US Stamps

By John M. Hotchner

United Nations first-day cover travels more than 14,000 miles

September 16, 2015 01:04 PM

  • This 1962 United Nations first-day cover traveled more than 14,000 miles yet seems not to have reached its intended addressees. The 25¢ United States airmail stamp was added to pay postage to Japan, where the addressees were supposed to be aboard a cruise ship.

By John M. Hotchner

The United Nations cover shown front and back nearby presents several questions.

Sent from the United Nations as a first-day cover for the 1¢ and 3¢ definitives (Scott 104-105) issued May 25, 1962, it was addressed to Atlanta, Ga. In May of 1962, 4¢ was the correct rate.

The addressees were apparently on vacation. So whoever was tending their house added a 25¢ United States airmail stamp (Scott C36), which paid the airmail rate to Asia, readdressed the cover to them “aboard the Pres. Cleveland, American President Lines, Yokohama, Japan” and remailed it on June 25.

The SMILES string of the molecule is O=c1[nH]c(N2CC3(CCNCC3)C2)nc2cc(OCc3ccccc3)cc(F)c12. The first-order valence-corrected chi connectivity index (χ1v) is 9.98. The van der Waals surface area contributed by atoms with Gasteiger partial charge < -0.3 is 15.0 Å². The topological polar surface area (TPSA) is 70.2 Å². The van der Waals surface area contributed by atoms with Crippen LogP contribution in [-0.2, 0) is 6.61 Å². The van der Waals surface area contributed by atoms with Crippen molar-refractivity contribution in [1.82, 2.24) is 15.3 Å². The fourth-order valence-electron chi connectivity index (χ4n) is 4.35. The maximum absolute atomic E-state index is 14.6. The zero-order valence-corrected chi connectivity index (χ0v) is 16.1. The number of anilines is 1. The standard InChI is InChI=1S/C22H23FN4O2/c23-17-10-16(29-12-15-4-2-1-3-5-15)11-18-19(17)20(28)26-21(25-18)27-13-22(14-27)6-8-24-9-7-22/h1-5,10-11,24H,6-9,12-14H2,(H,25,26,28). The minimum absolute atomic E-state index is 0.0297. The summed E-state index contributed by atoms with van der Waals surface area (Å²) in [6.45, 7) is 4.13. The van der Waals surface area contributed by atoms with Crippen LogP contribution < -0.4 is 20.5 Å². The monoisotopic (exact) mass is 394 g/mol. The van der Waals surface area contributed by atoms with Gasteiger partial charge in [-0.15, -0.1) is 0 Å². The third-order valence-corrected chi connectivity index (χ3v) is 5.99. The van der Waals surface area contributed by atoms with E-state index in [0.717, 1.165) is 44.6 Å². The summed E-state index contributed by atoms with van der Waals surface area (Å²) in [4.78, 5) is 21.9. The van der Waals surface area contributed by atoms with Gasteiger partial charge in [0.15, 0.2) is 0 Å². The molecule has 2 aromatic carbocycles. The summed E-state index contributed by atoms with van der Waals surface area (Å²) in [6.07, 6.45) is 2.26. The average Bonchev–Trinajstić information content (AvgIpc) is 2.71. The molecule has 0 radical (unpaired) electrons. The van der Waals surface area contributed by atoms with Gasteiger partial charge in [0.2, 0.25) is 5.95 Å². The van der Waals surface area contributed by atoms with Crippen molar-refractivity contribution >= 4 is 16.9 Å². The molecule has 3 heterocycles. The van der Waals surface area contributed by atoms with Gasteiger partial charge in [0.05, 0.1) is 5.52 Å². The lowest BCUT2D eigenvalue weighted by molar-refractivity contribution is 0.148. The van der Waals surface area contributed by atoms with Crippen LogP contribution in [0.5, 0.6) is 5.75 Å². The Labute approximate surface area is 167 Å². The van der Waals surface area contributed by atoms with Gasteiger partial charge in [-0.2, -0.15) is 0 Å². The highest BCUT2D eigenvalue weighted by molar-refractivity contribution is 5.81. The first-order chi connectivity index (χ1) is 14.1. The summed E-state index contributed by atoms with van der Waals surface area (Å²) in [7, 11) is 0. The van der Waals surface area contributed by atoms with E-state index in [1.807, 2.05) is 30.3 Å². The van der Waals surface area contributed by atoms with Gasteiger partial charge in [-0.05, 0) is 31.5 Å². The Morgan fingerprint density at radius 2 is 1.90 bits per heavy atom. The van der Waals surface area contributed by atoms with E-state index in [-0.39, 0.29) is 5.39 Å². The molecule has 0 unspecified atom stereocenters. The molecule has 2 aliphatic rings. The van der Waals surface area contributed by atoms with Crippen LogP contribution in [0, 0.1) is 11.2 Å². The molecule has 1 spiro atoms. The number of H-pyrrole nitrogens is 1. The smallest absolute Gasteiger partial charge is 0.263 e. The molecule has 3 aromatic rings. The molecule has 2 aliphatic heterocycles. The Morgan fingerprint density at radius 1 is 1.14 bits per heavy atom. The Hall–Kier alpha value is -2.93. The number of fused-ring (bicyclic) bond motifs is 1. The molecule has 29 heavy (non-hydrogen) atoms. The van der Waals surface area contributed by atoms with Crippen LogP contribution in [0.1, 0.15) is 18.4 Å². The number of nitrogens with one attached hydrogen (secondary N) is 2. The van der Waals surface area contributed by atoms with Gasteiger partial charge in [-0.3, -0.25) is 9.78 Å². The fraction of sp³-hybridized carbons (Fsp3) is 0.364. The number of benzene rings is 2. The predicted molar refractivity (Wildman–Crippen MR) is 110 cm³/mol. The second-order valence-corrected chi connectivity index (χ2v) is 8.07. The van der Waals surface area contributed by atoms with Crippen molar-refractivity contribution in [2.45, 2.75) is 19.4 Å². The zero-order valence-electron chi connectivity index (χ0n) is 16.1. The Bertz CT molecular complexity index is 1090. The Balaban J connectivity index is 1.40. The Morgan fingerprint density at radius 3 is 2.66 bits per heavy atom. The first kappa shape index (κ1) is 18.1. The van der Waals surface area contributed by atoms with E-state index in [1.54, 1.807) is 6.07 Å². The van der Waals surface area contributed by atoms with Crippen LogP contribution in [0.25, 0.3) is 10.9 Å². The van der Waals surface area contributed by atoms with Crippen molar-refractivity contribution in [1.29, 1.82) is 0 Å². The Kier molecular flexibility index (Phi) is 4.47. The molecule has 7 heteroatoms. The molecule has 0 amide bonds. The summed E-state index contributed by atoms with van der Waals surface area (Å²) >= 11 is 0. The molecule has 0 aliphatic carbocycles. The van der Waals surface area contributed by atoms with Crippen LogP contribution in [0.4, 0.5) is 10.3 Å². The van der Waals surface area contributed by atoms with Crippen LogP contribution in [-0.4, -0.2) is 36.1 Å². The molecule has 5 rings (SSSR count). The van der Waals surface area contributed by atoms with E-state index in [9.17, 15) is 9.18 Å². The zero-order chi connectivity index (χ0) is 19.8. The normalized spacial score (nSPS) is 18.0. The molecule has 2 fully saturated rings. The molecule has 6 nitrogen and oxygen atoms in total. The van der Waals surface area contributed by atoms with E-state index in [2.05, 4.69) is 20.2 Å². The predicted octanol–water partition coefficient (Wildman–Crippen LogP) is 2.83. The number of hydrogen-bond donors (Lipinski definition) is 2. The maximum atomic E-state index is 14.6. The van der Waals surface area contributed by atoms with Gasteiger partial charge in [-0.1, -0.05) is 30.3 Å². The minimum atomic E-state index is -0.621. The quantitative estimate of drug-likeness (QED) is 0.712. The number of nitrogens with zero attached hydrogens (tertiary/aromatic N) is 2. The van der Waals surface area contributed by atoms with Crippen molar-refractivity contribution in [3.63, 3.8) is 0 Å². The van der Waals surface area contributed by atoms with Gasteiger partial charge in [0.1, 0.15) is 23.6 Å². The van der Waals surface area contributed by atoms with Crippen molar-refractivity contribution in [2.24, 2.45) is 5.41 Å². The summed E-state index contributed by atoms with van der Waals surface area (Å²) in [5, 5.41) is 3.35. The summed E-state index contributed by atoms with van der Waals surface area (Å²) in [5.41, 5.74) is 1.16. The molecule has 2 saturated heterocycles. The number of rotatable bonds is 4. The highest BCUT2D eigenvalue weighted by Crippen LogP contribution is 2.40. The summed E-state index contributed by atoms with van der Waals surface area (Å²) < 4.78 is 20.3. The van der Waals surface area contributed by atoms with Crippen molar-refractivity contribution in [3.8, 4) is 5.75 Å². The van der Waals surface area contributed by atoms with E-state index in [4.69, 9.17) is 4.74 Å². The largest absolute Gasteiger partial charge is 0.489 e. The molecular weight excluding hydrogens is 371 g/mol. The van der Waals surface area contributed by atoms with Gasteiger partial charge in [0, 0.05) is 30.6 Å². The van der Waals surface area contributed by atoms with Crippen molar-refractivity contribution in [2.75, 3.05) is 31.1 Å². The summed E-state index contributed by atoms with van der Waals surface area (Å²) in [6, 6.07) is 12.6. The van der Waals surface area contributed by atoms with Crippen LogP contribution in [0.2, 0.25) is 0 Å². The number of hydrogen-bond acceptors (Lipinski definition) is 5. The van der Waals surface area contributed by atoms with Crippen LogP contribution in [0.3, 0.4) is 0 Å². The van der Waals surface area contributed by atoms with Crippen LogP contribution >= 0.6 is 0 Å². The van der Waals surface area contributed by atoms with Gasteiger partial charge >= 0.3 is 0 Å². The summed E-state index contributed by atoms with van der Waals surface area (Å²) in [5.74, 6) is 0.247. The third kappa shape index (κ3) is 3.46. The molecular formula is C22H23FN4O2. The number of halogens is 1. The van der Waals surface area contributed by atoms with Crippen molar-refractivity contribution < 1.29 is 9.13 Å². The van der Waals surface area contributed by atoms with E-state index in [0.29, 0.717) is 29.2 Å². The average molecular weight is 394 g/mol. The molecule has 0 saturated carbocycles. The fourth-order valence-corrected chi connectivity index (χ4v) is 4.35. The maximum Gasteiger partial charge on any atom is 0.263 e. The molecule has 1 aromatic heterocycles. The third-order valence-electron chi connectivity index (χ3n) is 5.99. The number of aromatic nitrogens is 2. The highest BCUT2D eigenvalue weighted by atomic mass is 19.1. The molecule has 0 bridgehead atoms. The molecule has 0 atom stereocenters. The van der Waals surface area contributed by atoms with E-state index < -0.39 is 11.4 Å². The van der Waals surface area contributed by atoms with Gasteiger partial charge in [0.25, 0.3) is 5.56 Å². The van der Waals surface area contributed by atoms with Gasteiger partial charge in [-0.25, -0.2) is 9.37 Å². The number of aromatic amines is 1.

According to the cancel on the back of the cover, it arrived in Tokyo on June 29.

It is not clear that the cover went on to Yokohama, but either there or in Tokyo, the “Not on Board” block was added on the back. It shows that the addressees had debarked from the President Cleveland at its first port call, in Hong Kong.

Thus, the letter was hand stamped “return to sender” and returned to the United States via the foreign mail office in the San Francisco post office, for forwarding (on July 27) to the original sender in Dallas, Texas.

For all its travel, a total of 14,231 miles by air (not counting a possible side-trip to Yokohama) during two months, there is no evidence that the cover ever reached the intended recipients. It remains unopened.